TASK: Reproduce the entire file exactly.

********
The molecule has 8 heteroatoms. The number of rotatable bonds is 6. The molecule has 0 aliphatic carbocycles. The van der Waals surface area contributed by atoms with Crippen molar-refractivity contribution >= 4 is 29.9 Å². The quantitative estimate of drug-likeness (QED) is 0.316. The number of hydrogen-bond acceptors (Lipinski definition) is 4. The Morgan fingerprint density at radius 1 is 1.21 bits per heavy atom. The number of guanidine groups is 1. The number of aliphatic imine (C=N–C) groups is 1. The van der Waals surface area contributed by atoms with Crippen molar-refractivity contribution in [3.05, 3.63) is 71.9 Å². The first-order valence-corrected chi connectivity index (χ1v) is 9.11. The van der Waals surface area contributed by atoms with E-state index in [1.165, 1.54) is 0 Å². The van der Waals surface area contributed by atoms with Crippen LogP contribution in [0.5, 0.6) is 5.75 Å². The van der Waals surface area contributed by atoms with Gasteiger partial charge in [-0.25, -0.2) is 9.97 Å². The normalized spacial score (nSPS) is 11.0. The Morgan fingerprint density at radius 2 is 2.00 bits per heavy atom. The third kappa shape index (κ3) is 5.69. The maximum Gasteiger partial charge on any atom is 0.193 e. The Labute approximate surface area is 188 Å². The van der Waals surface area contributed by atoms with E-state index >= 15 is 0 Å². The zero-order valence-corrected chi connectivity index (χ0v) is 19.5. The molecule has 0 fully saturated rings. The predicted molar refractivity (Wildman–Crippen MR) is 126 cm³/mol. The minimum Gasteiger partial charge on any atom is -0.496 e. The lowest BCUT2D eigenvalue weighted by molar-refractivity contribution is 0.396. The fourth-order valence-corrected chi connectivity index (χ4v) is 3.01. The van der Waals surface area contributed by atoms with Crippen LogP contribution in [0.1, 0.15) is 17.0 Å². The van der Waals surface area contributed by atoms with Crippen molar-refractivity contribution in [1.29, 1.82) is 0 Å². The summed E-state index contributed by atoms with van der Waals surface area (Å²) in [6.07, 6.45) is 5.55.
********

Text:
The molecule has 8 heteroatoms. The number of rotatable bonds is 6. The molecule has 0 aliphatic carbocycles. The van der Waals surface area contributed by atoms with Crippen molar-refractivity contribution >= 4 is 29.9 Å². The quantitative estimate of drug-likeness (QED) is 0.316. The number of hydrogen-bond acceptors (Lipinski definition) is 4. The Morgan fingerprint density at radius 1 is 1.21 bits per heavy atom. The number of guanidine groups is 1. The number of aliphatic imine (C=N–C) groups is 1. The van der Waals surface area contributed by atoms with Crippen molar-refractivity contribution in [3.05, 3.63) is 71.9 Å². The first-order valence-corrected chi connectivity index (χ1v) is 9.11. The van der Waals surface area contributed by atoms with E-state index in [1.165, 1.54) is 0 Å². The van der Waals surface area contributed by atoms with Crippen LogP contribution in [0.5, 0.6) is 5.75 Å². The van der Waals surface area contributed by atoms with Gasteiger partial charge in [-0.25, -0.2) is 9.97 Å². The normalized spacial score (nSPS) is 11.0. The Morgan fingerprint density at radius 2 is 2.00 bits per heavy atom. The third kappa shape index (κ3) is 5.69. The maximum Gasteiger partial charge on any atom is 0.193 e. The Labute approximate surface area is 188 Å². The van der Waals surface area contributed by atoms with E-state index >= 15 is 0 Å². The zero-order valence-corrected chi connectivity index (χ0v) is 19.5. The molecule has 0 fully saturated rings. The predicted molar refractivity (Wildman–Crippen MR) is 126 cm³/mol. The minimum Gasteiger partial charge on any atom is -0.496 e. The lowest BCUT2D eigenvalue weighted by molar-refractivity contribution is 0.396. The fourth-order valence-corrected chi connectivity index (χ4v) is 3.01. The van der Waals surface area contributed by atoms with Crippen LogP contribution in [0.1, 0.15) is 17.0 Å². The van der Waals surface area contributed by atoms with Crippen molar-refractivity contribution in [1.29, 1.82) is 0 Å². The summed E-state index contributed by atoms with van der Waals surface area (Å²) in [6.07, 6.45) is 5.55.